Production Designer John Goldsmith: “Isolation is one of the larger ideas in the story — there's a kind of loneliness in the way that Abel and Anna are fighting on their own, and the snow greatly enhanced this.”
Abel [Oscar Isaac] and his attorney Andrew Walsh [Albert Brooks] discuss the safety of his drivers, as the trucks continue to be hijacked. There were several garage bays, a locker room, sales training room and funky offices to fully dress…
"The greatest aesthetic challenge was not getting mired in cliché period trappings of the 1980s. I didn't want the movie to be some kind of camp walk through the hits of the era..." Director J.C. Chandor
The searing crime drama A MOST VIOLENT YEAR is set in New York City during the winter of 1981, statistically the most dangerous year in the city’s history. Written and directed by J.C. Chandor, the gripping story plays out in and around the five boroughs, within a maze of rampant political and industry corruption plaguing the streets of a city in decay.
The film examines an outsider’s determined climb up a morally crooked ladder, where simmering rivalries and unprovoked attacks threaten his business, his family and his unwavering belief in the ‘rightness’ of his path. Abel Morales [Oscar Isaac], a Latin American immigrant, and his Brooklyn-bred wife Anna [Jessica Chastain] are building and expanding a small heating-oil enterprise purchased from Anna's gangster father. Vowing to run the business legitimately, Morales tries to adhere to his own moral compass amid widespread corruption and violence.
Equal parts an intimate examination of an ambitious immigrant transforming himself into an American business magnate, and an epic glimpse at a familiar metropolis enduring transitional change during a dangerous period, the film analyzes the cost of doing business in America, and the lengths some will go to achieve success on their own resolute terms. A MOST VIOLENT YEAR journeys in a bold new direction, toward the place where best intentions yield to raw instinct, and where we are most vulnerable to compromise what we know to be right. -Participant Media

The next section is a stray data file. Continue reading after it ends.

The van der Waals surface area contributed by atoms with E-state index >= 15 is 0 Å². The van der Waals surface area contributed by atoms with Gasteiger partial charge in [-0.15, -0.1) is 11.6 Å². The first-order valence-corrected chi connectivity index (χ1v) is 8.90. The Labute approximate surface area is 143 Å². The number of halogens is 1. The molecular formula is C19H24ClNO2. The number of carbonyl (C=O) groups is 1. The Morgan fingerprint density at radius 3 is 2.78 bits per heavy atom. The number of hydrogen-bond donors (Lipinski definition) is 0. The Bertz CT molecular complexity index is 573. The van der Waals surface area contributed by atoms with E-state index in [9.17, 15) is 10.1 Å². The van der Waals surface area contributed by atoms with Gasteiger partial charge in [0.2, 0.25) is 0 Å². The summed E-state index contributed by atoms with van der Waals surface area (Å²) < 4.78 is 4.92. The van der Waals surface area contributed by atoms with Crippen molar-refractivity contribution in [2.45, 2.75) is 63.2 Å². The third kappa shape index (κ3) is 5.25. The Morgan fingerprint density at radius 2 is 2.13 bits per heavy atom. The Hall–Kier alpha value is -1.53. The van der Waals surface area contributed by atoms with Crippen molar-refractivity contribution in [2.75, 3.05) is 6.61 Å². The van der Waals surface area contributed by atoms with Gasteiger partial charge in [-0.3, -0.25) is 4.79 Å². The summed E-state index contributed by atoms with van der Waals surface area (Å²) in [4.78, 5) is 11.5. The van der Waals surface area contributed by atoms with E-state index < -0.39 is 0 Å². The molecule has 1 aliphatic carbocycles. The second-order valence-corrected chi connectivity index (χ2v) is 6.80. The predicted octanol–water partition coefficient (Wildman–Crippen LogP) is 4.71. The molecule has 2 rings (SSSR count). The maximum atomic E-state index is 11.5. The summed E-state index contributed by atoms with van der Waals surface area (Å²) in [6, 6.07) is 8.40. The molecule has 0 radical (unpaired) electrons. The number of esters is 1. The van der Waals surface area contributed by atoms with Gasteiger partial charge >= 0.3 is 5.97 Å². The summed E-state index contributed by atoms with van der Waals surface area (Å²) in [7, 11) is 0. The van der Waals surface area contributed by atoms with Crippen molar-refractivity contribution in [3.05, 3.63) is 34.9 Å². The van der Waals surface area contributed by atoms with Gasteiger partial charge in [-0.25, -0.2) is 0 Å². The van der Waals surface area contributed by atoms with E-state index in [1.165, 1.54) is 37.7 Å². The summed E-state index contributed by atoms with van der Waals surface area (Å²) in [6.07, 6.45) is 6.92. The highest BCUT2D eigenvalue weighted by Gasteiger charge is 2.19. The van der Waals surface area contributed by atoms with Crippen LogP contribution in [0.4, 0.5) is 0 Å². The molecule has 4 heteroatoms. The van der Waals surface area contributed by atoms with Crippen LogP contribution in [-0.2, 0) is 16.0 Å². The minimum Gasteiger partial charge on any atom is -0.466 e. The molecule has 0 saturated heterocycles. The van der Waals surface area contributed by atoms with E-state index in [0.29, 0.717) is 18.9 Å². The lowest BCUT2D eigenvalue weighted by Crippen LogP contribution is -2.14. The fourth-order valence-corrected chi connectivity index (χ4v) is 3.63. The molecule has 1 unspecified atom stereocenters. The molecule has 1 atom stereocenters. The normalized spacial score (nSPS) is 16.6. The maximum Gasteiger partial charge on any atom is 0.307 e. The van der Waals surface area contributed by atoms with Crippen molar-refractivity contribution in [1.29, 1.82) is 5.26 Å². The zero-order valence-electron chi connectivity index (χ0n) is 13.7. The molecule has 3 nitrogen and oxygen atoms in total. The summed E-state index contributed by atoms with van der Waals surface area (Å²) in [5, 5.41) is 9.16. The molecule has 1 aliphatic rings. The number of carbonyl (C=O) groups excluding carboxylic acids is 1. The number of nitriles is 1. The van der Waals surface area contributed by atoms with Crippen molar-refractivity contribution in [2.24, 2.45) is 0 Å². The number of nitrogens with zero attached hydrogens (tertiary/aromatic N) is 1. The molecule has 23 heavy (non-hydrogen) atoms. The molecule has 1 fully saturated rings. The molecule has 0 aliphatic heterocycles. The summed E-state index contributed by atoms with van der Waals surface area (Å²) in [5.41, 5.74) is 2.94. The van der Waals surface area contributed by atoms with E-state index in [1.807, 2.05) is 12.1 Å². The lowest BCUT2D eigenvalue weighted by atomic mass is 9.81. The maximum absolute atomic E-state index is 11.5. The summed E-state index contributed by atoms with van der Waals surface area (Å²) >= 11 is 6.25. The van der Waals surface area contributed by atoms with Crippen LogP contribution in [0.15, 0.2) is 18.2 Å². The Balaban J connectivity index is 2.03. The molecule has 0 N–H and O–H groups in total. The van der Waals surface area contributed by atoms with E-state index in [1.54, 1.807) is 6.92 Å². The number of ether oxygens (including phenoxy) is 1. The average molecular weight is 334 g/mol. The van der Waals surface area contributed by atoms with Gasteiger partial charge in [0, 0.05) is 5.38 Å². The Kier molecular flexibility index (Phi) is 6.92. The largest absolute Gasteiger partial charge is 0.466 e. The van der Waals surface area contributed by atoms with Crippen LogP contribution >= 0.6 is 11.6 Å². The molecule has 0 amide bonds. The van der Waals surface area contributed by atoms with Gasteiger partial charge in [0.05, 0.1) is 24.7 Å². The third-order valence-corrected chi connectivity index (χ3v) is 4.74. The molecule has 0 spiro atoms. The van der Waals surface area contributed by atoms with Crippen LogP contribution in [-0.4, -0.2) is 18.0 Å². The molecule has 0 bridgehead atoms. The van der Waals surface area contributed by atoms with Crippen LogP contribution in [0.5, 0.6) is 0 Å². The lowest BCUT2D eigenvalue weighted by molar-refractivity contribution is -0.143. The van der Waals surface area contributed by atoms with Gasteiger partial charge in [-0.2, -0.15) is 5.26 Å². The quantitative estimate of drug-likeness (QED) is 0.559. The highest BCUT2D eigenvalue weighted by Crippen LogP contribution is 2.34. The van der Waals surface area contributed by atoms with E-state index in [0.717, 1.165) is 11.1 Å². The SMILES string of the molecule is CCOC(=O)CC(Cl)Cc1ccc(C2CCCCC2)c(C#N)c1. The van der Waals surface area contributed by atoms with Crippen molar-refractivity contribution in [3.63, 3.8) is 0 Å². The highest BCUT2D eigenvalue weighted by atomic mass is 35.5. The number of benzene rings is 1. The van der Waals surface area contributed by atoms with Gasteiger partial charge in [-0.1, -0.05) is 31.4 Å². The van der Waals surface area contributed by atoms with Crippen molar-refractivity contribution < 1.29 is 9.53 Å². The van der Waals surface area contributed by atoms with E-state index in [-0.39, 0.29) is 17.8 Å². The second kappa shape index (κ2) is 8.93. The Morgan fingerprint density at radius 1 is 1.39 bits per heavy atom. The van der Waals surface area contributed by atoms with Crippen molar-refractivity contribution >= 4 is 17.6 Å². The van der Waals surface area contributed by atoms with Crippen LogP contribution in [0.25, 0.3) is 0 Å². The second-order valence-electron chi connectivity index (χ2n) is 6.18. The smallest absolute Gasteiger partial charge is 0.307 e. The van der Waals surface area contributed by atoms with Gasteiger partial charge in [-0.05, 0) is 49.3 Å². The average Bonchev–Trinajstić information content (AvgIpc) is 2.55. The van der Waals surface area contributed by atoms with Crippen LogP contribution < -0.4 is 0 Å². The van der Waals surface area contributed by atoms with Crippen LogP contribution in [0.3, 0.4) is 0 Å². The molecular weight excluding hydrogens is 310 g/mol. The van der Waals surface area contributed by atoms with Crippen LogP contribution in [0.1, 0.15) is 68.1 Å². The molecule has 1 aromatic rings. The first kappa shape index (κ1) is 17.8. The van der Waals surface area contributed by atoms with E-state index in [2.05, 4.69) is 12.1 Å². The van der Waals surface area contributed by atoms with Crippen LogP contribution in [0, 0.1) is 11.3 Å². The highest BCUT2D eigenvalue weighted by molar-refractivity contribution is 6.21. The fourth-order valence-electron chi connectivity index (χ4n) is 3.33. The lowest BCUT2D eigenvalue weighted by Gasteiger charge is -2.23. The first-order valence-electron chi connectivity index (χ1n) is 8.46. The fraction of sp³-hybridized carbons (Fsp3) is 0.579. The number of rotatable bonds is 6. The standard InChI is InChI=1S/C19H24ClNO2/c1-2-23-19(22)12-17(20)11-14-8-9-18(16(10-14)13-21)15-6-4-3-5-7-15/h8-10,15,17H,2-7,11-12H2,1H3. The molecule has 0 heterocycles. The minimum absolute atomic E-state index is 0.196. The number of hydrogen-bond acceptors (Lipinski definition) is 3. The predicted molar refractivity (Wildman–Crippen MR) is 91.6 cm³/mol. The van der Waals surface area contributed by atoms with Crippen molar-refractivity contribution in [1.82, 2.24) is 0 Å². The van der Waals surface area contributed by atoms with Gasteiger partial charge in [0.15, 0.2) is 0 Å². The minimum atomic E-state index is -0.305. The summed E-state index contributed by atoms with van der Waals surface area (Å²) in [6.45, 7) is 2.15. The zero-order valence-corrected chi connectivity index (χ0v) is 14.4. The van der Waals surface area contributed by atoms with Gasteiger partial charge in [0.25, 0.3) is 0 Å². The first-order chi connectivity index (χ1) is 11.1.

To make that journey, Chandor relied on Director of Photography Bradford Young, Production Designer John P. Goldsmith, Set Decorator Melanie Baker SDSA, Costume Designer Kassia Walicka-Maimone and a small team of other dedicated professionals.
“One of the things J.C. noted early on, was this notion of duality in the way Abel presented himself to the world, and what was behind that façade," says Goldsmith. "I started thinking about the spirit of those times and how it could be evoked through our settings. There was a great deal of decay in New York City in 1981. A lot of people were leaving the city. But there was also a kind of excess... We wanted to explore the tension between luxury and decay and bring that out in our design."